Groundwater is held in terrain that acts as a reservoir and designated aquifer.
The terrain’s porous nature and structure will determine the type of aquifer and underground circulation conditions.
Groundwater can be free (or a phreatic aquifer when it is sufficiently close to the surface to be accessible via a well). In this case, the groundwater is fed directly by rainwater infiltration. This groundwater level will vary depending on the amount of water held in the aquifer.
Alluvial water represents a special case; this water can be found in alluvial terrains crossed by a waterway. Alluvial water quality will then be directly affected by the quality of the river water.
Groundwater can be confined when it is trapped between two layers of impermeable terrain; this is the most frequently occurring ground water and will generally be the deepest; this water is subject to a certain pressure: its hydraulic level is normally positioned between an impermeable roof and the ground surface; it is designated artesian when this level is above the ground surface (creating a water jet when sinking a drilling).
Water can either impregnate the entire geological stratum concerned: this is the case of porous terrain such as sand, sandstone and alluvia; alternately, groundwater may occur exclusively in compact rock fractures or cracks.
This is the case of metamorphic or igneous rocks and of limestone terrains; in the latter, the original cracks gradually widen as the structure is dissolved by water containing carbon dioxide that circulates through this material; this process leads to immense caverns and, at times, to the formation of networks constituted of true underground rivers; this is the karstic structure.
A terrain’s geological features have a determining effect on the chemical composition of the water contained in the terrain. Water is constantly in contact with the terrain where it is either standing or circulating. A balance is reached between the composition of the terrain and that of the water. Water circulating through sandy or granite subsoil will be acid and have a very low mineral content. Water circulating through limestone soils will have a calcium carbonate alkalinity and will often have a high hardness.
Table 1 provides groundwater properties based on the main analytical parameters. In particular, the following needs to be noted: good bacteriological purity, low turbidity, constant temperature and chemical composition, virtually no oxygen likely to give rise to unwanted reduced elements.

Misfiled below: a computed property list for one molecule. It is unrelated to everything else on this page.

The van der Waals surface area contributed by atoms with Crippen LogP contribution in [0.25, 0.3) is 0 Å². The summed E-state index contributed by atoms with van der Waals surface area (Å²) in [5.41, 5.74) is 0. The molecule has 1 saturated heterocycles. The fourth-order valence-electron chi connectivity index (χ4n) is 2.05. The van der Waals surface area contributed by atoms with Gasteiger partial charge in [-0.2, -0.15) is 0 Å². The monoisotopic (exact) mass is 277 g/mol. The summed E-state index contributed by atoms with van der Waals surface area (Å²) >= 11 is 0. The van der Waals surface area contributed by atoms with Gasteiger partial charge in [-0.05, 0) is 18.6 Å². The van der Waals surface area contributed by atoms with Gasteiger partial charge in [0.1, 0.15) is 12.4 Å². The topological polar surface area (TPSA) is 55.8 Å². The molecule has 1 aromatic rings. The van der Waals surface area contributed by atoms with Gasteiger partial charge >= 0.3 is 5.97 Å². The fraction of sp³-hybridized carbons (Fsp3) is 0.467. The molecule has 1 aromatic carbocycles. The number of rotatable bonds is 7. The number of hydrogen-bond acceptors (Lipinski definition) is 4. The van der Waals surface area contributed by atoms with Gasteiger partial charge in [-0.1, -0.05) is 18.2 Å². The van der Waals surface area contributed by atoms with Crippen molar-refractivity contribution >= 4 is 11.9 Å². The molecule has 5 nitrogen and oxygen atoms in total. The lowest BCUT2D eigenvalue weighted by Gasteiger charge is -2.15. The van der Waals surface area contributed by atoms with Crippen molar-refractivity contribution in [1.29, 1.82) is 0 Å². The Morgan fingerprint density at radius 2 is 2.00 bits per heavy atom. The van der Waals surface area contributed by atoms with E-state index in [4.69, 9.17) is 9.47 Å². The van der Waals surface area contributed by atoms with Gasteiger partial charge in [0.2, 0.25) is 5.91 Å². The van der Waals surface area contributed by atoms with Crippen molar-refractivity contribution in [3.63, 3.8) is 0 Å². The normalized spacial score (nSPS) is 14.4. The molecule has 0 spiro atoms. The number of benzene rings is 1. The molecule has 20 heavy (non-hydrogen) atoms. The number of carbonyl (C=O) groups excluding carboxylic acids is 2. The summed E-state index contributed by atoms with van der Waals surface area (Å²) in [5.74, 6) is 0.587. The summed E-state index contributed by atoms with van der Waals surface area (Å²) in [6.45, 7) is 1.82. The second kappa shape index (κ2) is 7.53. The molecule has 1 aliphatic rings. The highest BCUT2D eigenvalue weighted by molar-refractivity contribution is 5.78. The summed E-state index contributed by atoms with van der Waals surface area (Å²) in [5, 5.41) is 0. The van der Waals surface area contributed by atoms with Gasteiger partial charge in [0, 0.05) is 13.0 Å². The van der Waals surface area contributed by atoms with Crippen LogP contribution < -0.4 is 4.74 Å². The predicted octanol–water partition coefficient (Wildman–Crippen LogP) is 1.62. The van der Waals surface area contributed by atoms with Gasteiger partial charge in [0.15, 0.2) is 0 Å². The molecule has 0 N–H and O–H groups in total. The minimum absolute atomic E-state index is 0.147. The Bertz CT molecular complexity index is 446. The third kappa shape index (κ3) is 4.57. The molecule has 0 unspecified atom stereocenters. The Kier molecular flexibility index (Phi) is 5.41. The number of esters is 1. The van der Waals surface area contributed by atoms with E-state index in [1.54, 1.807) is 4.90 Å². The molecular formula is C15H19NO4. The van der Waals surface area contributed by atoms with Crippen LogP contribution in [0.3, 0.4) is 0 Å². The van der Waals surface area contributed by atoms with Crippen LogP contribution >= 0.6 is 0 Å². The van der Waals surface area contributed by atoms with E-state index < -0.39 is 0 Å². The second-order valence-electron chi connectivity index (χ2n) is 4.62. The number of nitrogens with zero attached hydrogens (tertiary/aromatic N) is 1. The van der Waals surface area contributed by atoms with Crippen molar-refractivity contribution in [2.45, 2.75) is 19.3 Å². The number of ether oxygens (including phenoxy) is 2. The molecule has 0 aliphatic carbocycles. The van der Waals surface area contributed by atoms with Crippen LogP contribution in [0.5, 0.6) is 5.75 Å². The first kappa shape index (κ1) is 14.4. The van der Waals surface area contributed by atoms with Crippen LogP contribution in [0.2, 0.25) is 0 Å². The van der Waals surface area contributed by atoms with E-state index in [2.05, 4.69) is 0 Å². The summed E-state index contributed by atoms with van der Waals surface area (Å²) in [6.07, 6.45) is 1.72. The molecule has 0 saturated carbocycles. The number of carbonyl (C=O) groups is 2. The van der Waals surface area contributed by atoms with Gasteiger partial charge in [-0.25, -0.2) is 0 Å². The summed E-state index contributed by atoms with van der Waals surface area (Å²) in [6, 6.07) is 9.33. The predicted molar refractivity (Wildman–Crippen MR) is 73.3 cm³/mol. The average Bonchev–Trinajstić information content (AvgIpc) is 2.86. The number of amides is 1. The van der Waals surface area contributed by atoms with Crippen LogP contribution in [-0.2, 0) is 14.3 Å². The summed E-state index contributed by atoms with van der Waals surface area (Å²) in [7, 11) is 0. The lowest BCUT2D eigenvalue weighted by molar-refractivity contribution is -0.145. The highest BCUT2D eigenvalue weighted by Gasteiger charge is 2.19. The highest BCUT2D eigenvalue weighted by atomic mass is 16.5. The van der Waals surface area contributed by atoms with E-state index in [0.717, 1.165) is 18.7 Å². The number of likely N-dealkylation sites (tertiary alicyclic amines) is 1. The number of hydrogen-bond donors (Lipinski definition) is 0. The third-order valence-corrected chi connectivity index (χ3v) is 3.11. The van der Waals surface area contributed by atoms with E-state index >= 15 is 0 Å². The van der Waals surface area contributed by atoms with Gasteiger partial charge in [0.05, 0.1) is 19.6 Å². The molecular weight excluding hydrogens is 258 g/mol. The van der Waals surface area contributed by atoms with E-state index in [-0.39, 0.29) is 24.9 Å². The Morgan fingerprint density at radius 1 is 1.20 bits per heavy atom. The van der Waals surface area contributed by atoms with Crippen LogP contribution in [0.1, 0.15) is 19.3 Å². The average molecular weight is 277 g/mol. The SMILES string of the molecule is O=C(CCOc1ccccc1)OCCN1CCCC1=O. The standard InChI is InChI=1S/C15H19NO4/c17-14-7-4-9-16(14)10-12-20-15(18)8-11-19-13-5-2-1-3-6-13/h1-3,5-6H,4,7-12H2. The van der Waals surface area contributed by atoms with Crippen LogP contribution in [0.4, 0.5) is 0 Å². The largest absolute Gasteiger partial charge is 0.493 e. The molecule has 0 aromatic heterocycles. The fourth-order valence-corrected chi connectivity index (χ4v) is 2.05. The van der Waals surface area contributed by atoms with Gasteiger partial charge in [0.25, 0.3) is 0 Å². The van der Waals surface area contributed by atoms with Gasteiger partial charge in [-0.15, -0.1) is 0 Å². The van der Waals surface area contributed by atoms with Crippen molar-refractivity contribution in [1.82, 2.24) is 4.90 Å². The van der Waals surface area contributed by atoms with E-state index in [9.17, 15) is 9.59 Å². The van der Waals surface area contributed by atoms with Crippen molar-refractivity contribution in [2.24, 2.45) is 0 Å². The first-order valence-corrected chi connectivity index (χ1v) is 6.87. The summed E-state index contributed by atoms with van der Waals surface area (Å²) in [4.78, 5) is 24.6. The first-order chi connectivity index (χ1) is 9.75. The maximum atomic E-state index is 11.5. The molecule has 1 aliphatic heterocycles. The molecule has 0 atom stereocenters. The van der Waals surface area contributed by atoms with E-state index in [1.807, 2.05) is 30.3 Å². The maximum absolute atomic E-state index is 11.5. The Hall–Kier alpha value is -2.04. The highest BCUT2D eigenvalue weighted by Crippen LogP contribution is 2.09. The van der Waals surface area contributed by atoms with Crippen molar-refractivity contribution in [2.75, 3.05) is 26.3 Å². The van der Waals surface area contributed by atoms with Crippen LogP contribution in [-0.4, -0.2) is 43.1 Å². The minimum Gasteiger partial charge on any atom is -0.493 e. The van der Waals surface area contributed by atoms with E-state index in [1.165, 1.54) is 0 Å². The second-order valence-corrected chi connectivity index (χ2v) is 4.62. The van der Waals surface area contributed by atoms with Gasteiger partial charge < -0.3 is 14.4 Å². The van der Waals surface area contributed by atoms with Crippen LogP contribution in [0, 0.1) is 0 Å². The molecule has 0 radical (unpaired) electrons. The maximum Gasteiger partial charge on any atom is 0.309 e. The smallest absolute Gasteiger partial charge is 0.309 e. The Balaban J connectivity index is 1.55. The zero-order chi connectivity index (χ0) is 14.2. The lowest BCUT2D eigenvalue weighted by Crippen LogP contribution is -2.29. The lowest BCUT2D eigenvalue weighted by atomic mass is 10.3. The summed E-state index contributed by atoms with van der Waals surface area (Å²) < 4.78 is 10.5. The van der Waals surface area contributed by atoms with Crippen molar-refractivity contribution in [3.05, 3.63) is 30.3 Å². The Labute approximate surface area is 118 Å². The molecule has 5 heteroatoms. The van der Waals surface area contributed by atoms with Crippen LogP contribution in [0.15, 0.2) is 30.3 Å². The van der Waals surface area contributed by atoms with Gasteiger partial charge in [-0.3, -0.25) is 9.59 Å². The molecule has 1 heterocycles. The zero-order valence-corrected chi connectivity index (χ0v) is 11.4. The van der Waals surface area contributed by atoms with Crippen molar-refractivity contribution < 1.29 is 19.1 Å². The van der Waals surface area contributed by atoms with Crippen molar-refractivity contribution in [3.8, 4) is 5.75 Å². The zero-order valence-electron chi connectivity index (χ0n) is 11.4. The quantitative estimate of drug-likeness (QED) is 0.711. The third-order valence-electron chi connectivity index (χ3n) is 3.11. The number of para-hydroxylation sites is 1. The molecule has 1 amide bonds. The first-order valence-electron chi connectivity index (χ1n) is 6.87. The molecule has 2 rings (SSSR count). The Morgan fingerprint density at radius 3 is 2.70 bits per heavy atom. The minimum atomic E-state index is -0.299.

Karstic water can produce abrupt changes in quality with the appearance of various levels of turbidity and pollution. These fluctuations are linked to pluviometry and runoff water drawn off without any real infiltration occurring in the underground system.
However, for a long time, groundwater has been synonymous with "clean water" that naturally satisfies potability standards. In effect, this water is less sensitive to accidental pollution.
Nevertheless, much groundwater is "influenced" by the quality of surface water. As we have already seen, this is the case of karstic water and also of alluvial groundwater.
When a water table has been polluted, it will be difficult to reinstate its original purity: in effect, the pollutants that have contaminated the water table are present not only in the water but will also have been absorbed by the rocks and minerals in the subsoil.
Groundwater can also contain elements in concentration levels that grossly exceed potability standards. This is caused by storage terrain composition and, for some of these elements, by the reducing properties of the water. For instance Fe, Mn, NH4, H2S…
Groundwater must always be treated prior to being distributed whenever the concentration of any one of these elements exceeds the figures authorised by current regulations.
mineral water, spring water and table water
French legislation identifies 3 types of water that can be bottled.
Mineral water is deep water that may contain some elements in concentrations that are higher than those approved for drinking water and that are endowed with acknowledged therapeutic properties. This water is distributed in bottles, sometimes after having undergone clearly established treatment such as: natural sedimentation, iron removal through simple aeration and filtration through sand, removal and/or re-injection of the original CO2.
In principle,unlike mineral water, spring water must fulfill potability criteria at its point of emergence and must not require any processing; however, certain margins apply with regard to the removal of some unstable elements such as dissolved iron, using the same natural means as for mineral water.
Separate from these two types of water, we have the term "water rendered potable through treatment" ( previously designated "table water"). This category refers to bottled water that only has to satisfy potability standards, preliminary treatment being authorised.